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NOTES & BACKSTORY:

I don’t recall whether this parody of Ernest Thayer’s Casey at the Bat was written to be performed by Rabbi Sol Solomon on my radio show, Dave’s Gone By, or as part of a sequel (of sorts) to Rabbi Sol’s stage show, Shalom Dammit!. I just know I love it every time I read it (the eye vessel line gets me every time) and hope it gets to be performed somewhere soon.

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JO ANNE WORLEY, BEA ARTHUR AND ME

©1991 David Lefkowitz

 I had a dream of sexual bliss
Love never made me feel like this
I was staring at the kitchen floor
When I heard a knock at the unlocked door.

“It’s open!” I shouted.
“Come in, please.”
And there stood Bea Arthur
In a purple chemise.

“May I use your phone?” the golden girl purred.
“No problem,” I said, but I don’t think she heard.
When the phone call was finished,
She yanked the receiver
Then lay on the sofa and showed me her beaver.

“Miss Arthur!” I gasped, “but you’re so famous!”
“Shut up!” she replied. “And finger my anus.”
Just then, the window flew up with a crash,
And into my room stepped another hot gash.
Her skin so pale, her hair so curly,
There she was, in the flesh, “Laugh-In’s” Jo Anne Worley.

Oh, what perfect ecstasy.
Jo Anne Worley, Bea Arthur and me.

Jo Anne stripped off her yellow thong
And snapped a rubber on my dong
And sprang up and said, “Get ready!
I learned this from Estelle Getty.”

She jammed her head between my thighs
Until I grew to massive size.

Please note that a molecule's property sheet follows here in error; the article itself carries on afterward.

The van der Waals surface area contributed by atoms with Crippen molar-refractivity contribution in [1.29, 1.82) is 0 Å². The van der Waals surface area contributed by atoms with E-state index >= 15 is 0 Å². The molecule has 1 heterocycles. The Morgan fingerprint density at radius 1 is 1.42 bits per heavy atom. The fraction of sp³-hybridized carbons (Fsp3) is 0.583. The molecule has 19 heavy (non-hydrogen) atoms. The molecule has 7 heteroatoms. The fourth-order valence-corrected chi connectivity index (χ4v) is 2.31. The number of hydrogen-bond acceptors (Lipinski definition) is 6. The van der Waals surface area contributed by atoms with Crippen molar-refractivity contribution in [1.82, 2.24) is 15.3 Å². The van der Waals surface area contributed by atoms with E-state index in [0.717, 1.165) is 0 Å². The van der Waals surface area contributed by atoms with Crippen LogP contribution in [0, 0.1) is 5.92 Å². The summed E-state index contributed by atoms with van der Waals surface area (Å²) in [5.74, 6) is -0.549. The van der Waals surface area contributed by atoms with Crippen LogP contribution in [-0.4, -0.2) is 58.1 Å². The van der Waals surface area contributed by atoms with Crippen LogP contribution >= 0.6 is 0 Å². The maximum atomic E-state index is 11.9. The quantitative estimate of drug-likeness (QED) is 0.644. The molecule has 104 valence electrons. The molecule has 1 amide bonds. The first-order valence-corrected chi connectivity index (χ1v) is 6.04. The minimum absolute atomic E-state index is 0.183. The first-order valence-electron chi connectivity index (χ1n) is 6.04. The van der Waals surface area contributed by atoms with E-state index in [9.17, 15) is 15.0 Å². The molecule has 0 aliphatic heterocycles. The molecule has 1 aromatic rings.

Jo Anne Worley took her place
With both cheeks resting on my face.

We really put on quite a show
Jo Anne Worley, Bea Arthur y yo.

No woman on earth, from Capetown to Cairo
Could match the snap of Jo Anne’s gyro.
We filled the bathroom with spice and champagne
While Bea Arthur climaxed again and again.
Jo Anne Worley screamed as she tore her brassiere
I only wish Ruth Buzzi were here!

I humped and I pumped till the ladies were sore
But Bea and Jo Anne just cried out for more.
Bea made me grovel and squeal like a pig
Jo Anne bit my neck, so I came in her wig.

We tried French ticklers, we tried Ben-Wa
Jo Anne Worley, Bea Arthur et moi.

Finally, our tryst came to a close
They packed in their boobs,
I tucked in my hose
We rolled up the carpet
`cause it was all sticky
Then Bea and Jo Anne both gave me a hickey.

Bea put the telephone back on the hook
And ran out the door with nary a look
“Hot damn!’ said Jo Anne. “My box is still tight.”
And quick as a flash, she vanished from sight.

I smiled, lay back and tried to recall
The highlights of this spectacular ball
When suddenly, my thighs were covered with cream
And that’s how I awoke from my dream.
Forever, I’ll cherish my fantasy
Jo Anne Worley, Bea Arthur and me.

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NOTES & BACKSTORY:

Every once in awhile, I try to write something so vile, so unspeakably disgusting—just to see if I can (or see if I can top myself in excruciation). Examples of this include such gleefully rancid tunes as, “The Most Offensive Song Ever Written” and “My Doggy’s Christmas Gift.” Admittedly, now being in a post-Farrelly, post-MacFarlane, post-Schumer world (as opposed to being in merely a post-Bruce, post-Python one), shocking people with comedy is almost a hopeless proposition. And yet, like Sisyphus, I push on…